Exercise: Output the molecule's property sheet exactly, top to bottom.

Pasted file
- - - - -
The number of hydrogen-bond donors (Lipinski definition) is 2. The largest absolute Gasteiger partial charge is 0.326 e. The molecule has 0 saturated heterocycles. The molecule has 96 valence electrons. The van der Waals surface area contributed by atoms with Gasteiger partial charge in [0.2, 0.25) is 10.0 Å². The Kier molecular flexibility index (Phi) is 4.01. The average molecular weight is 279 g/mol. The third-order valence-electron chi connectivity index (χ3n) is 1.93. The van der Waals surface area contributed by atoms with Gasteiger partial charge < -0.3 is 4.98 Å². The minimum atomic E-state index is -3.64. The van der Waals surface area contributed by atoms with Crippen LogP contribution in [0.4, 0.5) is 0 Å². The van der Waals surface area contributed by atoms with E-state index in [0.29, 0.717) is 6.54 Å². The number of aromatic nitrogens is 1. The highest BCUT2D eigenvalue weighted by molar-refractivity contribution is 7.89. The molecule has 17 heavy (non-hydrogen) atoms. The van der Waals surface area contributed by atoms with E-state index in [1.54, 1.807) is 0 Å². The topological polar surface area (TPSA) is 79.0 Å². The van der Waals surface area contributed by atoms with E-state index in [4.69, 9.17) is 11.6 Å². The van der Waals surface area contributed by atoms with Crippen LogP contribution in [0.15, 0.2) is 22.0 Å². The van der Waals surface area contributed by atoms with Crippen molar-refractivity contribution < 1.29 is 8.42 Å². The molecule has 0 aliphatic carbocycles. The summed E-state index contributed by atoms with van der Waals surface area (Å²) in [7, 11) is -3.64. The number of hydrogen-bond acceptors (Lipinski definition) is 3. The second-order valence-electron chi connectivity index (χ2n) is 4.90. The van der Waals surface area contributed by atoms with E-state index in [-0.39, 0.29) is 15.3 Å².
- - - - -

The number of hydrogen-bond donors (Lipinski definition) is 2. The largest absolute Gasteiger partial charge is 0.326 e. The molecule has 0 saturated heterocycles. The molecule has 96 valence electrons. The van der Waals surface area contributed by atoms with Gasteiger partial charge in [0.2, 0.25) is 10.0 Å². The Kier molecular flexibility index (Phi) is 4.01. The average molecular weight is 279 g/mol. The third-order valence-electron chi connectivity index (χ3n) is 1.93. The van der Waals surface area contributed by atoms with Gasteiger partial charge < -0.3 is 4.98 Å². The minimum atomic E-state index is -3.64. The van der Waals surface area contributed by atoms with Crippen LogP contribution in [0.4, 0.5) is 0 Å². The van der Waals surface area contributed by atoms with E-state index in [0.29, 0.717) is 6.54 Å². The number of aromatic nitrogens is 1. The highest BCUT2D eigenvalue weighted by molar-refractivity contribution is 7.89. The molecule has 17 heavy (non-hydrogen) atoms. The van der Waals surface area contributed by atoms with E-state index in [1.54, 1.807) is 0 Å². The topological polar surface area (TPSA) is 79.0 Å². The van der Waals surface area contributed by atoms with E-state index in [4.69, 9.17) is 11.6 Å². The van der Waals surface area contributed by atoms with Crippen LogP contribution in [0.15, 0.2) is 22.0 Å². The van der Waals surface area contributed by atoms with Crippen molar-refractivity contribution < 1.29 is 8.42 Å². The molecule has 0 aliphatic carbocycles. The summed E-state index contributed by atoms with van der Waals surface area (Å²) in [7, 11) is -3.64. The number of hydrogen-bond acceptors (Lipinski definition) is 3. The second-order valence-electron chi connectivity index (χ2n) is 4.90. The van der Waals surface area contributed by atoms with E-state index in [-0.39, 0.29) is 15.3 Å².